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Apr 21, 2020

Supporting Our Members During the COVID-19 Crisis

Free Minds member Kalef picks up a care package
Free Minds member Kalef picks up a care package

The COVID-19 pandemic has hit the Free Minds family hard. Our members responded with their characteristic resilience and grit.

Our Reentry Book Club program focuses on in-person, individual support and training. When the DC Mayor announced a public health emergency in mid-March, the Free Minds team immediately transitioned our programming from in-person to remote. Daily phone calls, texts, emails, and video conferencing became the “new normal” for connecting Free Minds members and staff. We didn’t miss a beat and held our first virtual reentry book club via video conference that following Wednesday, March 18th. 

This pandemic has painfully and decisively revealed the glaring disparity experienced by our Free Minds community in all areas: health outcomes, wealth gap, employment, access to stable housing and safety in general. The COVID-19 crisis adds an even greater burden for our members coming home from incarceration. However, we have proven that, even during the physical distancing requirements, nothing can break or dim the Free Minds community’s powerful support system. Thank you for being part of this unbroken connection of strength and reliance.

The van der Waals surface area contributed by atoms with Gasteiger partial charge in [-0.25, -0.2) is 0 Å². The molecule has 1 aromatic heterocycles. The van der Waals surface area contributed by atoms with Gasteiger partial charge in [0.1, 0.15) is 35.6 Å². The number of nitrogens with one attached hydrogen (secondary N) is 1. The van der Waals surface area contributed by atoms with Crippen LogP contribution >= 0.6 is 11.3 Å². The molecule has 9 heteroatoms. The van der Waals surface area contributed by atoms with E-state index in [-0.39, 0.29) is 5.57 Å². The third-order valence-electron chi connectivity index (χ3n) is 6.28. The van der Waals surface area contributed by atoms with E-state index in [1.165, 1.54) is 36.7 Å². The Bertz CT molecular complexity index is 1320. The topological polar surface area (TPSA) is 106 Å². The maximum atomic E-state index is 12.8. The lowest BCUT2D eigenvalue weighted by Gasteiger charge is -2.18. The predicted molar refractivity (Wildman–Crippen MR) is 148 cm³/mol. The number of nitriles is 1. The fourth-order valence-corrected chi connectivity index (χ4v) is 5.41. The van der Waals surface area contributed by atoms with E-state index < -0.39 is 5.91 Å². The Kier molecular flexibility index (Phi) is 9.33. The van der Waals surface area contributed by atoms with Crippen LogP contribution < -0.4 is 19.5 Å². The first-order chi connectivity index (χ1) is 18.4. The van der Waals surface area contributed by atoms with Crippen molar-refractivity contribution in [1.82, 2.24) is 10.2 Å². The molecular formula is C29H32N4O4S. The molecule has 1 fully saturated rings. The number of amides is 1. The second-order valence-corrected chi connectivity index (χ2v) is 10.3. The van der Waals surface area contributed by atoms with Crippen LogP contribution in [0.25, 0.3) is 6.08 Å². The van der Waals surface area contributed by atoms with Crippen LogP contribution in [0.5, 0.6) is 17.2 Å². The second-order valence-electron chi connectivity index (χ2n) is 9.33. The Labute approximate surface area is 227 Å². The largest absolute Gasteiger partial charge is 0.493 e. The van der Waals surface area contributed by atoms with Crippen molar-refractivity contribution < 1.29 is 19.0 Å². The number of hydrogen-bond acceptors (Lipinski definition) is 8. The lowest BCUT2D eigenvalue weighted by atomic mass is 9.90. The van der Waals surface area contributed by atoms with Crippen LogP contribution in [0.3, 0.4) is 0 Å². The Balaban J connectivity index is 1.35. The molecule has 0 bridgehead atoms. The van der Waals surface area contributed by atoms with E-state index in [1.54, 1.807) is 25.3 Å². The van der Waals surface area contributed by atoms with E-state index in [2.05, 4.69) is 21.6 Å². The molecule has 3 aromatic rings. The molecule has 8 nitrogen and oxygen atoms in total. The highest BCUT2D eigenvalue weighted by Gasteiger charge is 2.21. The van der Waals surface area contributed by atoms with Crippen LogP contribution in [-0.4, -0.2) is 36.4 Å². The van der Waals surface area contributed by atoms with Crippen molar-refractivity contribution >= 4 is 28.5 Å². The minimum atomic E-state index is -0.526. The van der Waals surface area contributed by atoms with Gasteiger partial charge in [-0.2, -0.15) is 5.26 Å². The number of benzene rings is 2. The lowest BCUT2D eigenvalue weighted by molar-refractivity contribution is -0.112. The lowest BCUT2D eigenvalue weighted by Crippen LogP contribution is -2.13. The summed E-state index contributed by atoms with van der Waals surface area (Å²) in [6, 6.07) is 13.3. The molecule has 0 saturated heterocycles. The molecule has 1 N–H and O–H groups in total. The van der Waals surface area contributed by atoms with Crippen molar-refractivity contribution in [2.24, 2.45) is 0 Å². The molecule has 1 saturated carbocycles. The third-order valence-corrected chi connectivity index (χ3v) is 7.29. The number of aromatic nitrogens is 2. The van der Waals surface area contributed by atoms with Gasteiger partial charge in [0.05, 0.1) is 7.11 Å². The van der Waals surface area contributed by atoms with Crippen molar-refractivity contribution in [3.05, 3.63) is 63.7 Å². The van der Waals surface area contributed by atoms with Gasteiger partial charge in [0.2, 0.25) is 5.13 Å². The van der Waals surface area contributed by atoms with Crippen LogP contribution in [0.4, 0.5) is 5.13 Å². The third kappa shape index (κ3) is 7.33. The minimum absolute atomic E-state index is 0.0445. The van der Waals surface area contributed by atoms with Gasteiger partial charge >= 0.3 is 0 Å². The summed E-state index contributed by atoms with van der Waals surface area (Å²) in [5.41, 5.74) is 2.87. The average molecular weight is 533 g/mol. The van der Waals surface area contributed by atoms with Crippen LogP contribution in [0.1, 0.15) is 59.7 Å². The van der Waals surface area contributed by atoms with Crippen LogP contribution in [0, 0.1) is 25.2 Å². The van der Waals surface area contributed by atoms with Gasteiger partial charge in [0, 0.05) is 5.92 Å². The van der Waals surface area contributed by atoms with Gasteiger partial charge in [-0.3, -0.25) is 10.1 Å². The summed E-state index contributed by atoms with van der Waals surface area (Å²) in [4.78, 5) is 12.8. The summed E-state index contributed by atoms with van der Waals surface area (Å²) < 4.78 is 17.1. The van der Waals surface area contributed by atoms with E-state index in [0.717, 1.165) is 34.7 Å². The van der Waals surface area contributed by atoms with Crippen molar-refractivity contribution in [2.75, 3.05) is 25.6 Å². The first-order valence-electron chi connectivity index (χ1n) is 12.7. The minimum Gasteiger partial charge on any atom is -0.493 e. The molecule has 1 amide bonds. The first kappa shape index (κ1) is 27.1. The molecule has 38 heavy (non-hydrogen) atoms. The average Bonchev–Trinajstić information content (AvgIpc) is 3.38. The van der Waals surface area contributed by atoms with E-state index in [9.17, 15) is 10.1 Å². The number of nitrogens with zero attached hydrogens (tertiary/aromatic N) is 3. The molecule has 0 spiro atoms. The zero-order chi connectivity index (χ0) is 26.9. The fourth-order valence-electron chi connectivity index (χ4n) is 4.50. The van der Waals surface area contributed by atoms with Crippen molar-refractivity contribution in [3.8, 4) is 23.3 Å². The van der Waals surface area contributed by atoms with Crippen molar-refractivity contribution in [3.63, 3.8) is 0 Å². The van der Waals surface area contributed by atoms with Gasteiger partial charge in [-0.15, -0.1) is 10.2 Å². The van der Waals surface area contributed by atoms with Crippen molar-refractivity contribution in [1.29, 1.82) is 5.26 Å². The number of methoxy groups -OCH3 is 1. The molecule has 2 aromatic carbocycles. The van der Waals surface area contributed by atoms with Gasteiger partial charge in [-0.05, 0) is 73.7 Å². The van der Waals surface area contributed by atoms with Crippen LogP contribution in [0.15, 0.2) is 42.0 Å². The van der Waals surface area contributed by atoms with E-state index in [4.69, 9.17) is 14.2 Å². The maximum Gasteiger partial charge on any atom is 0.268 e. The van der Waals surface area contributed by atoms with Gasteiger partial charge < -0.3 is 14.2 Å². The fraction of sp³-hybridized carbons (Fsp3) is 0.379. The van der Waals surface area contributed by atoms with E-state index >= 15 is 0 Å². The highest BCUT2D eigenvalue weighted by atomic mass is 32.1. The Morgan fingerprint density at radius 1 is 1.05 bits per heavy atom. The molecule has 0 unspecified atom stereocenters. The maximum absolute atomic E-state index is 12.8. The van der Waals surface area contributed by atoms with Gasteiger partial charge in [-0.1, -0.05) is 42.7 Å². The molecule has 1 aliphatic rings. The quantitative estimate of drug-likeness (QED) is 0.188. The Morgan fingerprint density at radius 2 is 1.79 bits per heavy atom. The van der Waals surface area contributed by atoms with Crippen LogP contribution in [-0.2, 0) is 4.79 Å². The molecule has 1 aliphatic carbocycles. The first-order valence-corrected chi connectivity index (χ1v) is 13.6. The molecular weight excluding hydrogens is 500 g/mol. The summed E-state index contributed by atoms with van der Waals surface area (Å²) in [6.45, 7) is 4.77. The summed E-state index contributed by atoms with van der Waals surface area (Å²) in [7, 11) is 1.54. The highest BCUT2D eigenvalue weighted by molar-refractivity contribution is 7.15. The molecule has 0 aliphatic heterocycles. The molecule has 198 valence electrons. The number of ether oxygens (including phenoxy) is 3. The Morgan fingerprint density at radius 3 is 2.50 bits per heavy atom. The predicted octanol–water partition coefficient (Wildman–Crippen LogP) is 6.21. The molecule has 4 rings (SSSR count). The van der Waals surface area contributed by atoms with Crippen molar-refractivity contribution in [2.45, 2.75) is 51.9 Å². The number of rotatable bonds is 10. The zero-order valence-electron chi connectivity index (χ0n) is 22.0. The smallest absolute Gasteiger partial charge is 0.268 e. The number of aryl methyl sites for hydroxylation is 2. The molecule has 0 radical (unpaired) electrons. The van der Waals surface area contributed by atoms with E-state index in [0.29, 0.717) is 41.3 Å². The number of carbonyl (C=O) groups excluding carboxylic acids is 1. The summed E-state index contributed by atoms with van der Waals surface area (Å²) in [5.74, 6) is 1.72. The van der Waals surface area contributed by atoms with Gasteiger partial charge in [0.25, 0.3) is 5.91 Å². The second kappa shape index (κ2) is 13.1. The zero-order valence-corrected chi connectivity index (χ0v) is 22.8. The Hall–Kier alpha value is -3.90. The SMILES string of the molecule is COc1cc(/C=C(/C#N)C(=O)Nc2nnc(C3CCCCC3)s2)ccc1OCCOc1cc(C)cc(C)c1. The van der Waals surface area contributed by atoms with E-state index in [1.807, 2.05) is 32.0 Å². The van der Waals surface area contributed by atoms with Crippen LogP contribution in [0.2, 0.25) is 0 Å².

Conducting Remote Sessions of The Build Up program – the Digital Divide Experience

The Free Minds staff and team members are offering tech support to members as many struggle with basic smartphone operations, needing assistance to download and run video conferencing apps like Zoom or Google Hangouts.